I don’t get out much.
If I’ve not got meetings and I’m not doing a shift somewhere it makes much more sense for me to work from home: the coffee is free, the dress code is relaxed and the commute is non-existent.
Occasionally, however, I am forced out into society.
It’s usually pretty stressful. I wind up in some coffee chain or other, where free wi-fi is promised but rarely delivered, it’s dirty and noisy, and there’s no plug socket or phone signal. The other day I was sitting in a Costa and a baby projectile vomited across the room. It wasn’t the best.
Last week, I was typing away in a Pret, second coffee cooling by my side, trying to tune out the man at the next table telling every passer-by about his forthcoming holiday. It was a large branch so, while it was no means empty, there were at least half a dozen free tables dotted about the room.
So, when a man pulled the chair out opposite me I assumed he was taking it elsewhere. But no, without a word, he sat down at my table for two, on which there was barely a free centimetre of room thanks to my laptop, diary, two notepads and drink.
He didn’t say a word. I double-checked I didn’t know him – that would have been embarrassing – and then wondered what to do.
The man had no drink or food and he wasn’t trying to talk to me. It was rude, weird and actually quite intimidating. And I didn’t really know what to do about it.
Moving to a different table seemed like too much a statement – I’m not sure why I was worried about that – but staying where I was made me feel uncomfortable. In the end I drained my drink, packed up and left; I had been waiting for the car to be serviced and assumed that was nearly done by now anyway.
When I left, I checked I wasn’t being followed.
See? This never happens when I’m sitting at the kitchen table at home. If a strange man sits down there, something has gone very wrong.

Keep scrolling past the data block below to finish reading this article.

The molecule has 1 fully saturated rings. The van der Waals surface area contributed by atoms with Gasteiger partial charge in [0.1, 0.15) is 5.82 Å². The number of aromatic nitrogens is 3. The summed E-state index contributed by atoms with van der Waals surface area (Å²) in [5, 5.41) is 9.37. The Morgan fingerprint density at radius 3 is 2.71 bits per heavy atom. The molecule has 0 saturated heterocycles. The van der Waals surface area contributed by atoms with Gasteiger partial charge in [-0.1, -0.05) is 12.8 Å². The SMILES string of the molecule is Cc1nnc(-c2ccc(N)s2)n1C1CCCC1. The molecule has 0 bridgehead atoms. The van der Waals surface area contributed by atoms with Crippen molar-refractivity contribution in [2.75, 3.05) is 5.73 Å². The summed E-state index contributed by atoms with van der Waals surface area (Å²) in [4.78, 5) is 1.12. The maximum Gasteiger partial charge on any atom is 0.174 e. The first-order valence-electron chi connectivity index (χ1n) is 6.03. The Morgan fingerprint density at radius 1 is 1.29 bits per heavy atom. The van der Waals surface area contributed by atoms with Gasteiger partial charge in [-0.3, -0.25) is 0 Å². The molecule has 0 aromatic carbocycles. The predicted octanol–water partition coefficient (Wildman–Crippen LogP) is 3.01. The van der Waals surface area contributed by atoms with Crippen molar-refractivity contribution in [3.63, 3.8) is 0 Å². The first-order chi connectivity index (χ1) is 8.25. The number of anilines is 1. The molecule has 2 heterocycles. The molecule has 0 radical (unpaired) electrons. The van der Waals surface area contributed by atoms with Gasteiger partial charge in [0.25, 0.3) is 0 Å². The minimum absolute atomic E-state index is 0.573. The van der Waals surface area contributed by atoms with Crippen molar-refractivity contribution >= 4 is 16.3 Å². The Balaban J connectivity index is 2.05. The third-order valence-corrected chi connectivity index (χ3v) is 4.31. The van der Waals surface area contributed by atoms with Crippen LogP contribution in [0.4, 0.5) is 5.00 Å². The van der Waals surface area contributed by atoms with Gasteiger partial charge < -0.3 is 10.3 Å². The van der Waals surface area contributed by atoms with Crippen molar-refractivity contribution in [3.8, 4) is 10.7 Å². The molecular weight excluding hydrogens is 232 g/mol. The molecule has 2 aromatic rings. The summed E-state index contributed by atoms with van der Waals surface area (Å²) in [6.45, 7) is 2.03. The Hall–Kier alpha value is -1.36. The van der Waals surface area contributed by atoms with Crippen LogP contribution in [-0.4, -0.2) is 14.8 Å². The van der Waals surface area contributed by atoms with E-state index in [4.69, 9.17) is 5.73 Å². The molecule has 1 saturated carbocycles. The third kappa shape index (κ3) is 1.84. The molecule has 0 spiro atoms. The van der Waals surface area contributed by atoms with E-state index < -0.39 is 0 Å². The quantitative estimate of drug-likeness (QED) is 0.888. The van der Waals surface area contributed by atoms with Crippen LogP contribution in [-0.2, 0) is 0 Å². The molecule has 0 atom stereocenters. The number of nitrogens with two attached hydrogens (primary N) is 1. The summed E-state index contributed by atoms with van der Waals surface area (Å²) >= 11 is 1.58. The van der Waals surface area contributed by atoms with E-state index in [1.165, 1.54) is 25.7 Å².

Something that occurs to me quite often is that, when you’re freelancing, some days no-one really knows where you are. In an office you would tell someone you were going for a meeting or out for lunch and if you weren’t back after a certain amount of time people would call or text to check on you. In my office of one that’s a bit more difficult.
Freelancing leaves you a bit more vulnerable in that respect, I guess. Maybe it’s overkill – I do have a very active imagination – but if I go for a run in the middle of the day I usually drop my husband a text or email to let him know, and the same goes if I’m on a late train home from somewhere.
But I wouldn’t think to do the same if I’m just in a coffee shop or popping to town. I mean, what would it say? “Morning! I’m in Pret, just thought you’d like to know in case a creepy man comes and sits at my table and something awful happens.” Some might say that’s slightly over the top.
In the end, I sought solace from Twitter, where I was reassured that I hadn’t overreacted and it wasn’t a feminist fail to have abandoned my table.
Really, though, it’s just easier to stay indoors, isn’t it?
More evidence that I just shouldn’t leave the house
- When working a shift last week, I got lost in an underground stairwell of the building, in the dark, panicked and set off an emergency exit alarm trying to get out.
- People on the train. Specifically, the man who took a book I was reading out of my hand to read the back of it and then wanted a philosophical conversation on the subject.
- That time a receptionist thought I was in the building not for a meeting but for work experience.
- More people on the train. Specifically, that on the tube man who, when I dropped an apple halfway through eating it, picked it up off the floor and finished it.